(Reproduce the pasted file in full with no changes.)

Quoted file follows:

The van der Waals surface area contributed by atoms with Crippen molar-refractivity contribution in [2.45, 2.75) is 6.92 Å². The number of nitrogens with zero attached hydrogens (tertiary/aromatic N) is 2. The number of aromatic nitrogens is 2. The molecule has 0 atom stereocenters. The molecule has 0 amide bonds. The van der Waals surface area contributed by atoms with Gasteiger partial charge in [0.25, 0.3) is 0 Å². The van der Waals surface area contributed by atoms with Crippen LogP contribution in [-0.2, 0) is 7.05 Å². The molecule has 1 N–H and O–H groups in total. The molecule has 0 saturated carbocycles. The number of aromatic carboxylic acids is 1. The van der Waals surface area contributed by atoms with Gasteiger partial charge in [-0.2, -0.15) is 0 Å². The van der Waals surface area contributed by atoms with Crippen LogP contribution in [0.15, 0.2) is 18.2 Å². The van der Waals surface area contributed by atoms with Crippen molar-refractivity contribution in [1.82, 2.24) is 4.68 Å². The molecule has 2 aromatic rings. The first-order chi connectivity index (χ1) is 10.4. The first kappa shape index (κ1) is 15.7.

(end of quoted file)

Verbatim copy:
The van der Waals surface area contributed by atoms with Crippen molar-refractivity contribution in [2.45, 2.75) is 6.92 Å². The number of nitrogens with zero attached hydrogens (tertiary/aromatic N) is 2. The number of aromatic nitrogens is 2. The molecule has 0 atom stereocenters. The molecule has 0 amide bonds. The van der Waals surface area contributed by atoms with Gasteiger partial charge in [0.25, 0.3) is 0 Å². The van der Waals surface area contributed by atoms with Crippen LogP contribution in [-0.2, 0) is 7.05 Å². The molecule has 1 N–H and O–H groups in total. The molecule has 0 saturated carbocycles. The number of aromatic carboxylic acids is 1. The van der Waals surface area contributed by atoms with Gasteiger partial charge in [-0.2, -0.15) is 0 Å². The van der Waals surface area contributed by atoms with Crippen LogP contribution in [0.15, 0.2) is 18.2 Å². The van der Waals surface area contributed by atoms with Crippen molar-refractivity contribution in [1.82, 2.24) is 4.68 Å². The molecule has 2 aromatic rings. The first-order chi connectivity index (χ1) is 10.4. The first kappa shape index (κ1) is 15.7.